Section 44
Chapter 43,918

Peritonitis in children being treated with continuous ambulatory peritoneal dialysis. CAPD Team

Chiou, Y.Y.; Chen, W.P.; Yang, L.Y.; Lin, C.Y.

Zhonghua Minguo Xiao Er Ke Yi Xue Hui Za Zhi Zhonghua Minguo Xiao Er Ke Yi Xue Hui 36(3): 176-183


ISSN/ISBN: 0001-6578
PMID: 7618467
Accession: 043917096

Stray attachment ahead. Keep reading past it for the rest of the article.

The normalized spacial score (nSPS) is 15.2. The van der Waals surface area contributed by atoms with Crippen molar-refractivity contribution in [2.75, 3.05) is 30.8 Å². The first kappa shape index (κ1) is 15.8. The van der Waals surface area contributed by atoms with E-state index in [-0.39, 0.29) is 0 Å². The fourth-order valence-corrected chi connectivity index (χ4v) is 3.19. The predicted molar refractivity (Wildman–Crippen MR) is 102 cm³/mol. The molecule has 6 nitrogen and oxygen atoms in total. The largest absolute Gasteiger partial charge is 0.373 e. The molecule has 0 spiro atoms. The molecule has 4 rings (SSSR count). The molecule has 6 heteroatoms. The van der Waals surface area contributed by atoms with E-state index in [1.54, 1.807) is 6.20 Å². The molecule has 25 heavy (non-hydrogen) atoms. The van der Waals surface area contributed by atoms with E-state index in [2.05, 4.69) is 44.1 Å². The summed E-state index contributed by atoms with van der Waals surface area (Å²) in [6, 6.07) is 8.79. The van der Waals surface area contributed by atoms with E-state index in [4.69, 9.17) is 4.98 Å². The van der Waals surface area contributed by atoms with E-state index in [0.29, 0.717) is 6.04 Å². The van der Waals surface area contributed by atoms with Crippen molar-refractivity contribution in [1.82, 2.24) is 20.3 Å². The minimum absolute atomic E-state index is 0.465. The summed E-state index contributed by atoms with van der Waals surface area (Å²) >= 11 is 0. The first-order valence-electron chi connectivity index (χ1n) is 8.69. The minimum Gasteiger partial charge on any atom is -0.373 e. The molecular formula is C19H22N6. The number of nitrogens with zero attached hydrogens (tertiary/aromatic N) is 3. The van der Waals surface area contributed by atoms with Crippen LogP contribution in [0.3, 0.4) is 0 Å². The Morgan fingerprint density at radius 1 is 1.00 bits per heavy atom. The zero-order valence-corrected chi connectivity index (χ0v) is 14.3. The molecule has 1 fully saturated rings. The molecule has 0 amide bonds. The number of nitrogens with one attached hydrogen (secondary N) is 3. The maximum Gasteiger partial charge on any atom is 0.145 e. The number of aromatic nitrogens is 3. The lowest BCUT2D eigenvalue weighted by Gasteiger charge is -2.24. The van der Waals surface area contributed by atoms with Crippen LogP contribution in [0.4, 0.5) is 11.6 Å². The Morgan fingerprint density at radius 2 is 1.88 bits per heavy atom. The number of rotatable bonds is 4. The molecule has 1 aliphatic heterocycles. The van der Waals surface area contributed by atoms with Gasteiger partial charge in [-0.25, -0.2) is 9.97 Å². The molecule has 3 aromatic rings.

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An eight-year retrospective study was performed to determine the incidence of peritonitis in a pediatric continuous ambulatory peritoneal dialysis (CAPD) population of 24 children, half of whom were boys and half, girls. All suffered from end stage renal disease (ESRD). When these children, aged 2 through 17 years (mean: 10.7 +/- 3.8), were examined, the incidence of peritonitis was one episode every 15.2 patient-months. Microbiologic evaluation showed that 76.4% of the 34 episodes were culture positive, with Staphylococci species (coagulase negative staphylococci 32.4%, Staphylococcus aureus 14.7%) causing most cases especially early in dialysis. Half the patients presented with a triad of symptoms (fever, abdominal pain and cloudy dialysate), with cloudy dialysate was the major presentation (88%). Peritonitis was treated with intraperitoneal administration of cefacin and/or netromycin when suspected, and 52.9% of the episodes needed hospitalization. Except for two patients who died of complications (sepsis, acute pancreatitis), all episodes of peritonitis were cured; in four episodes it was necessary to remove a catheter, and two of those cases came from fungal peritonitis. Peritonitis rates differed among disconnect systems. The manual spike had peritonitis rate of one episode per 4.6 patient-months which was higher than the O-set (one episode/22.2 patient-months), UV-XD and Y-set disconnect systems. Therefore, the major causes of peritonitis arose from contamination provoked by the technical aspect of the procedure. Nutrition status was stable in these patients. Serum albumin and total protein were adequate in all patients without relation to episode of peritonitis.

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